Graphene may be many things, but it's not a replacement to silicon, according to the director of a €1bn project tasked with finding ways to exploit it.
"We don't say replacement [for silicon]. We say complement," says Jari Kinaret, a professor in the Department of Applied Physics at Chalmers University of Technology in Gothenburg, Sweden.
Kinaret is the director of the Graphene Flagship, which was recently named the winner of the European Commission's Future & Emerging Technology competition and one of two "flagship" programmes earmarked to receive €1bn in funding over the next 10 years.
The flagship aims to find ways to exploit the potential of the one atom thick, carbon-based material for industrial uses in electronics, transport, imaging, communications and sensors.
Some of Europe's biggest tech companies are early contributors to the project, including Nokia, Philips and STMicroelectronics. Outside ICT, there's also aircraft manufacturer Airbus, energy firm Repsol, and, according to Kinaret, a long line of other companies keen to participate.
"Already, after the announcement, I've been bombarded by mail from various directions — particularly from industry — saying they want to be part of this," he says.
The European Commission will directly fund about half of the project's headline figure, while industry participants and other sources are expected to make up the rest.
Despite numerous early successes building electronics from graphene, the real pay-off from developing the material are expected to be delivered over the long term. Some experiments in recent years perhaps don't capture how far off its applications in electronics may be.
Take the graphene transistors IBM demonstrated back in 2010, for example. Graphene offers superior conductivity and speeds to copper and silicon but the flip side, said Kinaret, is that graphene transistors are difficult to turn off — a feature that researchers at Manchester University are trying to solve.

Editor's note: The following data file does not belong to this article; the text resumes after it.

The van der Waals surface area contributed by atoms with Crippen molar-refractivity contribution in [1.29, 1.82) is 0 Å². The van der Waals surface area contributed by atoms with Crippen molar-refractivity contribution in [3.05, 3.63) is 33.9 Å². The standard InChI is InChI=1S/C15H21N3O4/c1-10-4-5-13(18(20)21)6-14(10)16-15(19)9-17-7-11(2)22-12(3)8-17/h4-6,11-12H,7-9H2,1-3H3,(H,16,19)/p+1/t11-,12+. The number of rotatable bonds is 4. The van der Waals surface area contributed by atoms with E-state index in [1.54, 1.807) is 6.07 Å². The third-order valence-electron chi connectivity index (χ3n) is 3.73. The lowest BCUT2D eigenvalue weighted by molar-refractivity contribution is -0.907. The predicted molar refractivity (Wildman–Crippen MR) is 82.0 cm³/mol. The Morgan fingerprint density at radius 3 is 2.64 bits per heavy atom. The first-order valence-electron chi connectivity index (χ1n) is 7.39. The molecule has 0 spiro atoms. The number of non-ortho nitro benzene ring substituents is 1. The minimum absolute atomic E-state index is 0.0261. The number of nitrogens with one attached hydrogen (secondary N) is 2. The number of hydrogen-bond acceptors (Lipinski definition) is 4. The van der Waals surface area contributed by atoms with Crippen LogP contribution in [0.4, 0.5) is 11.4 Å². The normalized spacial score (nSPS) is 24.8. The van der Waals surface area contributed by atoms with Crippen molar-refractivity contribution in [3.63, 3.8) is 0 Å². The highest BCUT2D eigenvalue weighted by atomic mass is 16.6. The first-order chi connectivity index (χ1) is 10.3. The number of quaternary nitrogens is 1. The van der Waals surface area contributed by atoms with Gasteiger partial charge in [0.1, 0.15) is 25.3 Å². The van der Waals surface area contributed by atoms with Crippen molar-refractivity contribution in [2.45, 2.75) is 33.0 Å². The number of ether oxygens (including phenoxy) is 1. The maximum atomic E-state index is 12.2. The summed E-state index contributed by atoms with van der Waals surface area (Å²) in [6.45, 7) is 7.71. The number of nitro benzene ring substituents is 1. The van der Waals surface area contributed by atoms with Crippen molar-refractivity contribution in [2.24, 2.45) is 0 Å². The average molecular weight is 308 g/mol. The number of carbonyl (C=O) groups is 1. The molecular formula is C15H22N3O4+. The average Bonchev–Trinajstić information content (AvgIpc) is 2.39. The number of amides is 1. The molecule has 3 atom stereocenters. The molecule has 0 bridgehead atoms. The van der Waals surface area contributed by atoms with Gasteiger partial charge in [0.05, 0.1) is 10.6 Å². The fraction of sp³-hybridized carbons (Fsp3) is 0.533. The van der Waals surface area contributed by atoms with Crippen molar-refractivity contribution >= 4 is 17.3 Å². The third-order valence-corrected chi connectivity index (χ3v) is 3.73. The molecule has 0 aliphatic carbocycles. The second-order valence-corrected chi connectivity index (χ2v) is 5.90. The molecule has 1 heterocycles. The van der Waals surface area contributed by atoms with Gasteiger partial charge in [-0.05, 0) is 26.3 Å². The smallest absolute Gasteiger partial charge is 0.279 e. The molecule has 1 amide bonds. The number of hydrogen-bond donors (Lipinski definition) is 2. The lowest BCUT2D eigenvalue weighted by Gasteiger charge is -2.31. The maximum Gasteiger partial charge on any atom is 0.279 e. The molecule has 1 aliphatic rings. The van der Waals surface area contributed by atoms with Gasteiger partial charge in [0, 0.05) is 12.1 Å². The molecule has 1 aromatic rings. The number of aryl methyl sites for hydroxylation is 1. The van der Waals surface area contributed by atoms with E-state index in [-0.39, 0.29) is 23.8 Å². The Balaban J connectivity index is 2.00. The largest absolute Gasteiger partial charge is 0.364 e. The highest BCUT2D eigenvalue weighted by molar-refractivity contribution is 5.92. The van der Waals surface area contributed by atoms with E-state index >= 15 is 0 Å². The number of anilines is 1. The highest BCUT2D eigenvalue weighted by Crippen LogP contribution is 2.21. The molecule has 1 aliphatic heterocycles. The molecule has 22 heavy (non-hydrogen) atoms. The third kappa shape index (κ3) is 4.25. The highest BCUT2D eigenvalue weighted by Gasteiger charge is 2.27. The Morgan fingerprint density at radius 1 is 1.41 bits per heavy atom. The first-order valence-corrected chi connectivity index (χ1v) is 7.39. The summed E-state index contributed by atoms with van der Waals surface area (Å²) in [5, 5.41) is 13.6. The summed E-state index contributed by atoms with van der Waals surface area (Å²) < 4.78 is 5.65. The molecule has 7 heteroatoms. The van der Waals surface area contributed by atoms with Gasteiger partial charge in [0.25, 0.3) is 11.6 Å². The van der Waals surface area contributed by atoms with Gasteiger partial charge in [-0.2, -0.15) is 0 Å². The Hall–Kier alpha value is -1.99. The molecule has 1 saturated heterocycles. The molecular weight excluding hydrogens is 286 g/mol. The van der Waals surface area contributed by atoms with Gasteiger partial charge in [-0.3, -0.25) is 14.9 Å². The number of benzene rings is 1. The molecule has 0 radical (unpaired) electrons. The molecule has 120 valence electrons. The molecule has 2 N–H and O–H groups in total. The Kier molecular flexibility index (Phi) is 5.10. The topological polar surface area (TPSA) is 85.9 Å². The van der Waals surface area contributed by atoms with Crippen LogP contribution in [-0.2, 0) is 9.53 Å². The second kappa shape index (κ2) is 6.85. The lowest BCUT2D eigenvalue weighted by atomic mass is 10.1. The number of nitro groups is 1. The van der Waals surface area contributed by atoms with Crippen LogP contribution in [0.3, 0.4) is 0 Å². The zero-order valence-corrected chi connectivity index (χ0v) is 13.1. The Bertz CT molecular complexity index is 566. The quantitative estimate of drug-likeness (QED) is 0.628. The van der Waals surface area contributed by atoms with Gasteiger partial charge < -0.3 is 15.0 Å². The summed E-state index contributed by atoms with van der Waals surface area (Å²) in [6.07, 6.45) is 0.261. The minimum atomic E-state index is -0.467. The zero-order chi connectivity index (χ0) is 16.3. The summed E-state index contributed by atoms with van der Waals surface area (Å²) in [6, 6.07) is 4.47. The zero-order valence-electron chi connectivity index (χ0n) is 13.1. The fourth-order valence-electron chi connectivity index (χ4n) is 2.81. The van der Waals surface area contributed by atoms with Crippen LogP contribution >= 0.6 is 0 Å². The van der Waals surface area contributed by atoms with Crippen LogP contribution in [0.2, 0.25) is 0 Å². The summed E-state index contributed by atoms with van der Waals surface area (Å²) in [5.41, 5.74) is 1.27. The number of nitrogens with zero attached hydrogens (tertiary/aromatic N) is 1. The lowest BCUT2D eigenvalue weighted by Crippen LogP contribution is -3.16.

"That is a big obstacle if you want to create digital electronics because in digital electronics you really want the off-state to be off — so that no current flows and there is no dissipation when your transistor is in the off-state. It's a big challenge to turn graphene transistors fully off so digital electronics is going to take a very long time, probably considerably more than 10 years to develop," said Kinaret.
In Kinaret's view, graphene merely presents an opportunity to add capabilities to an element that does a good job with today's electronics.
"There is absolutely no reason to replace silicon in many things. For digital electronics, silicon works very nicely, but there are some things that silicon can't do such as the possibility to integrate optics and electronics in a way that cannot be done with silicon," he said.
Another question is around how high quality does graphene need to be for industrial materials. Printable electronics using composite materials will be easier to do than high-performance and high-frequency electronics using graphene. Indeed, the first place graphene is expected to land is in sports equipment, such as tennis rackets, but exploiting the material's light, strong and flexible properties, there are also applications in aerospace, cars, or medical for t.
The biggest challenges may not be technical, however. For example, graphene's ability to deliver terahertz frequency radio could be applied to imaging, yet today's component supplies only cater to engineers specialising in x-ray optics at one extreme and ultrasound at the other.
"[Terahertz frequency imaging] is very difficult to study today because terahertz is somewhere above the frequency range where radio engineers feel comfortable and below the frequency range where optical experts feel comfortable. It's somewhere between two existing technologies and there is a shortage of components that can function in that frequency range, so it has not been fully developed yet," Kinaret said.
Kick-starting that ecosystem of suppliers will be the big challenge for the next decade and is one of the programme's main goals.
"The biggest issue is getting all the players to play together," said Kinaret. "But in this flagship programme we have the people who are interested in the materials production, people who make components and people who take the components and integrate them together. That allows us hopefully to take graphene and the related layer of materials from academic level to society where they can benefit society in the form of new products and new investment opportunities."